A report from FOX News indicates that NASA is no longer just looking at the moon and Mars as points of interest, but it considering taking our trend of living in space one step further - by setting up a deep-space outpost roughly 1.5 million kilometers beyond the moon itself.
Aiming to go beyond our currently limited area of space exploration, NASA is developing a revolutionary new space vehicle for long-range trips out into space and back: the Orion Multi-Purpose Crew Vehicle (or MPCV for short). Using this vehicle and leftover parts from the creation of the International Space Station NASA is looking to develop a stationary platform to orbit in a zone known as the "Earth-Moon Lagrange Point 2," effectively a gravitational dead-zone where a parked station can remain virtually unaffected by any outside force and act as a launching point for solar system exploration.
By developing a launching station in this zone NASA hopes to mitigate much of the risk that deep-space exploration may bring, allowing astronauts to begin truly exploring areas such as asteroids, Mars or other moons close to Earth. Further, the Orion MPCV allows for much greater exploration potential than the now retired space shuttles, meaning explorers aboard the MPCV can remain in space for up to 900 days and survive reentry into the Earth's atmosphere at much greater speeds than the shuttle — something necessary to allow for any real exploration to be successful.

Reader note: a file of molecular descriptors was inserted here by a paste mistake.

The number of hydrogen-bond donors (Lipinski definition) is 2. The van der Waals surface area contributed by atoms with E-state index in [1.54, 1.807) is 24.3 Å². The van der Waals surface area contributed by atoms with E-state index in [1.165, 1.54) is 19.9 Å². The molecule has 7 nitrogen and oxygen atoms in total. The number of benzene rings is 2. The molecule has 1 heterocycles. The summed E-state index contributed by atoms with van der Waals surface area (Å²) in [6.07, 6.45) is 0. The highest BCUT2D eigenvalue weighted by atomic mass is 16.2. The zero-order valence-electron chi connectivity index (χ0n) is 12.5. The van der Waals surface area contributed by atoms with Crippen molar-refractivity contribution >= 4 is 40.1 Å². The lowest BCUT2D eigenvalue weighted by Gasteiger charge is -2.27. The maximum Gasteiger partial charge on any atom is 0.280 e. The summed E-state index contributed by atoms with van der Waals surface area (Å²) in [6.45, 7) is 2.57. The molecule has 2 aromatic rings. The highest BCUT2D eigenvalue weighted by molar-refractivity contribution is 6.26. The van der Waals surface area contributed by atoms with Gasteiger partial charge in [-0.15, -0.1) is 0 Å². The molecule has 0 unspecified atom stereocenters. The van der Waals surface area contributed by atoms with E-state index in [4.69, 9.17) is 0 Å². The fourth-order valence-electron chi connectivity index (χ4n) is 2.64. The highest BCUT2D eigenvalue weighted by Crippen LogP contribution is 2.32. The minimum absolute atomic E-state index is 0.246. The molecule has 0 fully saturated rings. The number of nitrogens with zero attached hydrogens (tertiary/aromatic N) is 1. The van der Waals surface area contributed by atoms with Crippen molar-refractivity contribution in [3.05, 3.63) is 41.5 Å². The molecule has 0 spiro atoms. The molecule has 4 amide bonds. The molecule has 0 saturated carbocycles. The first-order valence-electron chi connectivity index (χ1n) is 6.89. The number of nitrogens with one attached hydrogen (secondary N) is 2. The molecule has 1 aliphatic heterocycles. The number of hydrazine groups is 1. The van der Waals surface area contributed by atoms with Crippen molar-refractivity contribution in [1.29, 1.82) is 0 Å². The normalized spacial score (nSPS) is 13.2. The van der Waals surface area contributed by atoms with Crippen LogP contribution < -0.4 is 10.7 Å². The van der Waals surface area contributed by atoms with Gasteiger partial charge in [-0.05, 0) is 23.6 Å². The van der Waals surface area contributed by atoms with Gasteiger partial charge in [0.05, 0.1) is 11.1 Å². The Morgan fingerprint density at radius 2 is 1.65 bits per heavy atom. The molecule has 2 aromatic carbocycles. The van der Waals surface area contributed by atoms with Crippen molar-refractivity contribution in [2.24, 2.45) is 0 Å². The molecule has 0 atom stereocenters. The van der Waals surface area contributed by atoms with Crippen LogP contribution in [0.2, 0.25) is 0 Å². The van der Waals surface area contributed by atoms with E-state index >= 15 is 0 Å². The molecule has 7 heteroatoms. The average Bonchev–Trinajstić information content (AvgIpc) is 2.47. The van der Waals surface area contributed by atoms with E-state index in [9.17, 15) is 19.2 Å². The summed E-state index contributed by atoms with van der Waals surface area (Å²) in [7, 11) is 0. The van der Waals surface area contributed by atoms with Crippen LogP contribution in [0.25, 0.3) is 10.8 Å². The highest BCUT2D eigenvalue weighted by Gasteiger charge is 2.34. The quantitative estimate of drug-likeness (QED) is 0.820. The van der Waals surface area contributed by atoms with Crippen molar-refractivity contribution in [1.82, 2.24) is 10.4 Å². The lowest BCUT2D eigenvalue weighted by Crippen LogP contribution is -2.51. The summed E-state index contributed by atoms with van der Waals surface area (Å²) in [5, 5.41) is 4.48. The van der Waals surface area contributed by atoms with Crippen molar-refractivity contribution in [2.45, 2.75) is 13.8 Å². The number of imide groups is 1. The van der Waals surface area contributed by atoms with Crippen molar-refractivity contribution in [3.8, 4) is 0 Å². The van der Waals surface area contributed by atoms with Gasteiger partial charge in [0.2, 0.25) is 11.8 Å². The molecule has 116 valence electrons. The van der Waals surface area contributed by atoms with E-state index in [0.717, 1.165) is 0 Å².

Currently NASA is under negotiations with President Obama as well as other private commercial partners to garner enough funding to begin development of the deep-space exploration platform, and if successful the first flight to begin construction of the deep-space outpost can begin as early as 2019.
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